Review: MOEBIUS (Like A Family Dinner You Want to Flee)

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With a cue from Mike Figgis and the digital revolution (oh, the handheld video and the synth tracks), South Korean provocateur Kim Ki-Duk has returned to his bent comedies with Moebius, a perverse parable about family, sex and death—three subjects that get icky if you stick with them long enough.

Much like Ki-Duk’s beloved 3 Iron, Moebius is dialogue-free and the conflicts couldn’t benefit from talking anyway. A cheating father destroys his wife, while his son, who hears the screwing from his front porch, ambles towards self-pleasure. As retribution, mother tries to excise the appendage that causes her torment, but her husband is too strong, and she takes an appendage from the son. The story grows increasingly violent and grim after the Oedipal escapades begin.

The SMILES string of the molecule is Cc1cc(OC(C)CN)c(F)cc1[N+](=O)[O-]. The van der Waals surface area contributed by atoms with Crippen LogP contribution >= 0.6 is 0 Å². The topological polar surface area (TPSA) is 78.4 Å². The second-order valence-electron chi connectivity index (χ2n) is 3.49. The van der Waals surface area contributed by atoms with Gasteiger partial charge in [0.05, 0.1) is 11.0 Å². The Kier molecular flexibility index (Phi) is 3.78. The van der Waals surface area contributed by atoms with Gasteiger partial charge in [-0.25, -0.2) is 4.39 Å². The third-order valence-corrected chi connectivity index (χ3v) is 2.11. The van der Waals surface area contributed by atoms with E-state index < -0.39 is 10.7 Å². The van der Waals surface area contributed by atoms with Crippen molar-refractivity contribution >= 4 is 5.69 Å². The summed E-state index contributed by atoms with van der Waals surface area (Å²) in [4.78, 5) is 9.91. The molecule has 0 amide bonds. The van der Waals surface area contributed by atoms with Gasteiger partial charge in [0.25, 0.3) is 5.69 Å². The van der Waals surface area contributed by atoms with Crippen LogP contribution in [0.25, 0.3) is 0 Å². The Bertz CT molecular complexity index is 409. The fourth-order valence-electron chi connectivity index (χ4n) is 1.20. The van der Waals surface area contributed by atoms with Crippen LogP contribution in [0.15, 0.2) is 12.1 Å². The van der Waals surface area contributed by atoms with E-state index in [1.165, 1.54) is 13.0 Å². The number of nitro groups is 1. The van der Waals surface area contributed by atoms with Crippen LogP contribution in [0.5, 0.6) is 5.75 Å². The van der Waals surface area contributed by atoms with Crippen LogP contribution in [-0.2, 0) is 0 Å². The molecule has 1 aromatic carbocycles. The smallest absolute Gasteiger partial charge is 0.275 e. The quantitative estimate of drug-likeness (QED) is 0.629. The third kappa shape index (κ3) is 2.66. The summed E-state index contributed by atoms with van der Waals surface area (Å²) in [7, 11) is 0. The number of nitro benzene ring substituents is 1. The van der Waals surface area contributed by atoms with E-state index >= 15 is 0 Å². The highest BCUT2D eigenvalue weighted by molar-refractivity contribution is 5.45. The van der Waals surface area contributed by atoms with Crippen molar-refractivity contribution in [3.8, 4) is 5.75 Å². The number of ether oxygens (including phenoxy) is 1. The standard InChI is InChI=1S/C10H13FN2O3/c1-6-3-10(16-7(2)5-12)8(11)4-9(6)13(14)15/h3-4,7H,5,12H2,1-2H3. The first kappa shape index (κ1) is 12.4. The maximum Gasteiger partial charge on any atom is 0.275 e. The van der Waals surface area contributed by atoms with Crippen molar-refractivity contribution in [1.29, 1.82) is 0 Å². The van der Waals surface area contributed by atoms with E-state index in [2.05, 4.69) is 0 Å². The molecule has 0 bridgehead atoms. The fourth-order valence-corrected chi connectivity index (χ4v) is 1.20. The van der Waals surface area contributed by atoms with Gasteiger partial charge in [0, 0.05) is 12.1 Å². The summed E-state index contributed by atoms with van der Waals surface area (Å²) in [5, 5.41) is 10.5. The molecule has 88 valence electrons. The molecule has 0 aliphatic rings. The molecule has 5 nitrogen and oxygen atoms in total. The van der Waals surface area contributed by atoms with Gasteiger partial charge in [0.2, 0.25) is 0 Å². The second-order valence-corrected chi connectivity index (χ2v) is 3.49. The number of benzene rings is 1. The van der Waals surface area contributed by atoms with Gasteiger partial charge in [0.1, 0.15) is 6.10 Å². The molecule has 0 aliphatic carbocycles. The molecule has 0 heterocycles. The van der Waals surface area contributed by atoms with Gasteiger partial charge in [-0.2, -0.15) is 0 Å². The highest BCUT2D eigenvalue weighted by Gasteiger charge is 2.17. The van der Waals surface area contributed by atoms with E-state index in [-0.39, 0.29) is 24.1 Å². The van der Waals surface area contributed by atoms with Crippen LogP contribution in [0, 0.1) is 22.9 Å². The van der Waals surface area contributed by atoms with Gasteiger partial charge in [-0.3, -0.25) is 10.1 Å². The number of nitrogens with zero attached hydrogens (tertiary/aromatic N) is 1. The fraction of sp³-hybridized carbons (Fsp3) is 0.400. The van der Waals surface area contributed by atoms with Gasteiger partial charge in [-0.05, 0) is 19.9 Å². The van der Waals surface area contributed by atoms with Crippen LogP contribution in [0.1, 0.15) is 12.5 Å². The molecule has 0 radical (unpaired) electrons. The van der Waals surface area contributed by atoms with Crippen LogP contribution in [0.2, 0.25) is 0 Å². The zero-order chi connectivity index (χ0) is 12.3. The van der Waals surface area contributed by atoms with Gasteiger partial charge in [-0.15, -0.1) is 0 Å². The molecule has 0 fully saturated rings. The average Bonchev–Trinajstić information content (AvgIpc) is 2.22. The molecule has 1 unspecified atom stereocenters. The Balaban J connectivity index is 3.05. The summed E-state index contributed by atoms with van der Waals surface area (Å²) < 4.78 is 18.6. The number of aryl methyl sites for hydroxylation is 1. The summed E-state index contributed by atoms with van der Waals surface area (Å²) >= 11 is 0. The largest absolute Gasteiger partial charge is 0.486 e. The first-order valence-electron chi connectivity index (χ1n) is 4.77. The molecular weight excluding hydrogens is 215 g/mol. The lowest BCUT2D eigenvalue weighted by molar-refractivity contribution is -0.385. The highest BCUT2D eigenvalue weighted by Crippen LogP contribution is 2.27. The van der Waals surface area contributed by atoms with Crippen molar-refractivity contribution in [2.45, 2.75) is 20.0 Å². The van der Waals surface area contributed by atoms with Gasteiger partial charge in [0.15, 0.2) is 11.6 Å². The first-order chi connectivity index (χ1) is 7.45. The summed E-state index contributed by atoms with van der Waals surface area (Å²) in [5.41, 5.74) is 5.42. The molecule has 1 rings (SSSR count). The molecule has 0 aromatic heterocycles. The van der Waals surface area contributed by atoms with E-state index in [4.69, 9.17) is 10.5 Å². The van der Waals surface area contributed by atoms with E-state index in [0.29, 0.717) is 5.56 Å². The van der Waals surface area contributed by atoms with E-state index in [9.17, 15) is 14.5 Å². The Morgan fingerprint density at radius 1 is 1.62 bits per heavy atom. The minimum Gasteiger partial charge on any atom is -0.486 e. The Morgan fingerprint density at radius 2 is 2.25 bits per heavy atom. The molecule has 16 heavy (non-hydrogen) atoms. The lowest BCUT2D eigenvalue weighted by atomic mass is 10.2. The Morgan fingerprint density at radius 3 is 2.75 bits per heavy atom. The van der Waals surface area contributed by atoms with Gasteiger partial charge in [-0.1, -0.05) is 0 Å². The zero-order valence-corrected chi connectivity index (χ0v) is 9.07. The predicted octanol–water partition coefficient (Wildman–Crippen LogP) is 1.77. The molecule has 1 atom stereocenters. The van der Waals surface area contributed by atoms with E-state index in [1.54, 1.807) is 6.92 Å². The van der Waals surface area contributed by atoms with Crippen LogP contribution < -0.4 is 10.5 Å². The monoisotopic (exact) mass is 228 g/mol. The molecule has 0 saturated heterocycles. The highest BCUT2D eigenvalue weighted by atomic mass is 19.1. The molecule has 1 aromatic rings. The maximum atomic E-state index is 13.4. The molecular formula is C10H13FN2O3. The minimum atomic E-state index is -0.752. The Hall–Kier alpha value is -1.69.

We all agree: sex is confusing. Thank God it's only this confusing when Kim Ki-Duk is involved.

If you’re looking for the point in the loop where the end and beginning meet, you’ll have to look hard, which isn’t easy because everything is smeared with a patina of grody, from the implied incest to gang rape to genital dismemberment. But the film mines a dark quadrant of our psyches: just how much are we like our parents? Sure it’s all sweet and charming to compare noses when kids are young but after adolescence, I think we’d all prefer not to know precisely how we’re like our parents.

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